When the Federal Motor Carrier Safety Administration announced its own research to counter a highly critical Government Accountability Office report on the Safety Measurement System’s ability to target high-risk carriers for safety intervention, its press release offered a fairly straightforward claim: “A new study confirms that the Federal Motor Carrier Safety Administration’s Safety Measurement System (SMS) is more effective at identifying commercial bus and truck companies of all sizes for targeted enforcement than the system it replaced.”
FMCSA’s spin on the report prepared for it by the Dept. of Transportation’s Volpe National Transportation Systems Center is bogus for a couple of reasons. First: So what? Does anyone really think the question is whether SMS is better than SafeStat, the data approach FMCSA used from the 1990s until December 2010?
In its report, GAO questioned the utility of SMS even as an internal enforcement targeting tool, let alone as a basis for a carrier fitness determination or for the public to make their own judgments. Even to suggest more than three years into the Compliance, Safety, Accountability program that it’s constructive to compare SMS and SafeStat implies that FMCSA simply isn’t listening to the criticism.
For argument sake, however, let’s agree that it matters that SMS is better than SafeStat. Here’s the problem: The Volpe report doesn’t make that comparison. Not at all. The report contains only a couple of passing references to SafeStat. Volpe’s analysis isn’t comparative in any way. It simply took data collected during the SafeStat period, crunched it under SMS algorithms and looked at the crash performance of carriers that would have been identified as high risk had SMS been in place.
The result of Volpe’s calculations was a seemingly impressive connection between high-risk status and crash risk. ATA and others – including researchers contracted to conduct peer reviews of the Volpe study – have pointed to several flaws in Volpe’s approach, but even if you assume that its point is valid that says nothing about SafeStat’s performance. What was the crash performance of carriers actually identified by SafeStat as high-risk? Conversely, how many of the carriers that SMS would have pegged as high-risk were in fact identified as high-risk by SafeStat? We have no idea.
To be fair to Volpe, the report itself never pretended to be a comparison of SMS and SafeStat. In fact, one of the peer reviewers questioned why SafeStat was even mentioned in the report. So the genesis of FMCSA’s spin on the report is a mystery. When asked this very question, FMCSA declined to respond. If you were to speculate, you might reasonably conclude that this erroneous conclusion stemmed from the fact that Volpe used pre-SMS data to conduct its analysis. That would have allowed Volpe to compare SMS and SafeStat had it chosen to do so, but it never did.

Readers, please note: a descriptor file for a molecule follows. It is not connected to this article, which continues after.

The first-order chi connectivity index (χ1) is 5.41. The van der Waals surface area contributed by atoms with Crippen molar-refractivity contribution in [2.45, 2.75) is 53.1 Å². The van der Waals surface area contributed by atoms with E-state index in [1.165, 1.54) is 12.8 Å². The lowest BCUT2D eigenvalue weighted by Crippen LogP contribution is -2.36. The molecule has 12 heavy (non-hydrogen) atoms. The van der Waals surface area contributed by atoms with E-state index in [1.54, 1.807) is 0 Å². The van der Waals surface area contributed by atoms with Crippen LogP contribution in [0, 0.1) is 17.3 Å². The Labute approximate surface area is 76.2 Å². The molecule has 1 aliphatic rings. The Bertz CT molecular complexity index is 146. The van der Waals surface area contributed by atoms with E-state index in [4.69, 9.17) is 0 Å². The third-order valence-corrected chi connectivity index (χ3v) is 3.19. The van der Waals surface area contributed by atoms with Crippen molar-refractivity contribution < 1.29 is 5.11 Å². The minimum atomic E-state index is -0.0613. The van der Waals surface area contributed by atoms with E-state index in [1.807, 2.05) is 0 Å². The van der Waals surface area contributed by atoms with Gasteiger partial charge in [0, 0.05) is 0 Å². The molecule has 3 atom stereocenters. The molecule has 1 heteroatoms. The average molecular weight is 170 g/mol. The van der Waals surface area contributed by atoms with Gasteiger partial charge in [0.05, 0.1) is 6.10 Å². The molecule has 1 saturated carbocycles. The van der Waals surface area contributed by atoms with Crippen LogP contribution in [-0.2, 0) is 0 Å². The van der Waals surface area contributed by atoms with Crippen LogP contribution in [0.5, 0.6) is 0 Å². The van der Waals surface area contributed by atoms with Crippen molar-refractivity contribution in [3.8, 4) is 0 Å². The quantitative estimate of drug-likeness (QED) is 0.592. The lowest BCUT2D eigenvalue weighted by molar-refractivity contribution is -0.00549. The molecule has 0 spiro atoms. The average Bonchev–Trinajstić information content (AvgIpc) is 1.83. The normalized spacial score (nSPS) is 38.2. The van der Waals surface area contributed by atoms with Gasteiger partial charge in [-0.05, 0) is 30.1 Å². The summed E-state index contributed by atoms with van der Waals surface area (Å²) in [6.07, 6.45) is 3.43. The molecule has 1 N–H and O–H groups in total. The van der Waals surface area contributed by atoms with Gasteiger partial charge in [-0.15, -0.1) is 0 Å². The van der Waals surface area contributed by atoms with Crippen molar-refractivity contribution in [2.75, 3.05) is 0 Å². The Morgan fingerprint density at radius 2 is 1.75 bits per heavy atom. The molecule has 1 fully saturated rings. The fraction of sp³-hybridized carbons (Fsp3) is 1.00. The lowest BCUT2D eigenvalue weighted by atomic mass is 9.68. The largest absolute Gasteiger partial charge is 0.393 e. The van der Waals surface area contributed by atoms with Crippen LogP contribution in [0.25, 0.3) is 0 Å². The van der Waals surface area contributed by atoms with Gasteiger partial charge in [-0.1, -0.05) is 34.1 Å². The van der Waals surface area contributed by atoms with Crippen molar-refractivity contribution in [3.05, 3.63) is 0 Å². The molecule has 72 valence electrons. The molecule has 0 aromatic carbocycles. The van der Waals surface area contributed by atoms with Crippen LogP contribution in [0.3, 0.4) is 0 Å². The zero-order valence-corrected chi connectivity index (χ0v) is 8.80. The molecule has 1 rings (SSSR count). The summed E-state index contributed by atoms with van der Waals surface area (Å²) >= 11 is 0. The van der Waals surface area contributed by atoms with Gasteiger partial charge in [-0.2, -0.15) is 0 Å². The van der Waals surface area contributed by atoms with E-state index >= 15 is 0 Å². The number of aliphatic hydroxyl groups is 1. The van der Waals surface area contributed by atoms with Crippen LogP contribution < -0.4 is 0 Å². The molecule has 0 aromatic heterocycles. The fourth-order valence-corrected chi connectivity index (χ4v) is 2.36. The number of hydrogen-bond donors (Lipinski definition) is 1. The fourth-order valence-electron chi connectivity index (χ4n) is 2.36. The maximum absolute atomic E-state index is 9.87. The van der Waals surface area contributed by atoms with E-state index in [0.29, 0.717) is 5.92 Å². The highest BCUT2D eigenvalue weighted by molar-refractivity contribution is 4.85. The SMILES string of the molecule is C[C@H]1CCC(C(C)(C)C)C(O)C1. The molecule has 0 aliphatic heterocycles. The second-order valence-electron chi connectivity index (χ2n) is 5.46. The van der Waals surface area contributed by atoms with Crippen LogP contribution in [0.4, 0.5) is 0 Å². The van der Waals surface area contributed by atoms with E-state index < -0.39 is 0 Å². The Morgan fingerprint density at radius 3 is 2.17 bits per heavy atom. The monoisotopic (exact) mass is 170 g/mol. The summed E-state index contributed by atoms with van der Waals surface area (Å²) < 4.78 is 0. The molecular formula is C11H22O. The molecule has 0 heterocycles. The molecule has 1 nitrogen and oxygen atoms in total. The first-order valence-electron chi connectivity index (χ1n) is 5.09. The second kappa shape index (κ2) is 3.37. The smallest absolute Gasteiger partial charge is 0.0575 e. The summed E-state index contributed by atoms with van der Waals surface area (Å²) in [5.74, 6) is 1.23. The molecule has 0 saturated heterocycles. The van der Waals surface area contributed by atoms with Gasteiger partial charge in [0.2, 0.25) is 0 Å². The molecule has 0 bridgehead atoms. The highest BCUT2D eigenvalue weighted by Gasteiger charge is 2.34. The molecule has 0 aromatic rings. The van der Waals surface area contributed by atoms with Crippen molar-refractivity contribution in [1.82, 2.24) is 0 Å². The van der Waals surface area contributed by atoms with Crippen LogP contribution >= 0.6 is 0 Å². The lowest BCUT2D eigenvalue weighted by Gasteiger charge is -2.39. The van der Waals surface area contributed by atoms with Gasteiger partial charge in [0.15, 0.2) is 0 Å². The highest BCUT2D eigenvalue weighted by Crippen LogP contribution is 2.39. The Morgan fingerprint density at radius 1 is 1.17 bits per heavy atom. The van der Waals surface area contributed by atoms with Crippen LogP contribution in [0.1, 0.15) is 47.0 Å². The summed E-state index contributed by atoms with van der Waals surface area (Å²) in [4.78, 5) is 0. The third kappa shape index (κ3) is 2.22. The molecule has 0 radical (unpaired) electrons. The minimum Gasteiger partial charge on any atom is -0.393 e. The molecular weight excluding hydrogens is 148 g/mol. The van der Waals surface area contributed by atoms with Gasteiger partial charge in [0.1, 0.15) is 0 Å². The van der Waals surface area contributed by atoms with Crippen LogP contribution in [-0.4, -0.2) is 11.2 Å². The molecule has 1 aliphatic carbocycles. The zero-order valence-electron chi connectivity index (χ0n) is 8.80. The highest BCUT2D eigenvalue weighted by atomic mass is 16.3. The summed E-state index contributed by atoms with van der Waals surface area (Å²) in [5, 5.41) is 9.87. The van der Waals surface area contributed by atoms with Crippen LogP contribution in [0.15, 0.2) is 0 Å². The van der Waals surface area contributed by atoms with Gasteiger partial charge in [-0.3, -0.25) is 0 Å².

Still, FMCSA staff should have picked up in even a cursory reading of the Volpe report that it made no comparison of SMS and SafeStat. This raises another reasonable possibility: FMCSA was in such a hurry to publicize the research to counter GAO that it didn’t worry with minor details such as what the report actually said or whether the conclusions were valid.
One indication that FMCSA may have just rushed the report out the door is its decision to include the peer reviews in the report it distributed. Certainly they could have issued the report without this information, and for their own sake they probably should have. Peer review comments include:
The peer reviewers also noted that the report didn’t consider the effectiveness of FMCSA interventions or what the relationship was between identification as high-risk and selection for intervention. Here, Volpe and FMCSA have some cover since SMS didn’t exist during the period analyzed. But this just raises an entirely different question: Why rely on pre-SMS data?
CSA has been in place for more than three years now, and on day one FMCSA had two years of SMS data at its disposal for targeting. Volpe’s analysis could easily have reviewed actual SMS performance rather than hypothetical performance. Why didn’t it? Volpe and FMCSA might answer the question differently, but clearly using actual SMS data would have held FMCSA accountable for interventions based on that data. Perhaps that’s a cynical conclusion, but it’s more than plausible.
The timing of FMCSA’s research is hardly a coincidence. The agency not only knew that the GAO report was coming, but – in keeping with normal GAO practice – it also had an opportunity to review and comment on the report before GAO published it. So FMCSA probably asked its DOT cousin to whip up a report to counter GAO. Clearly, FMCSA either didn’t take the time to analyze the report thoroughly or just decided to pretend that the report had reached a different conclusion.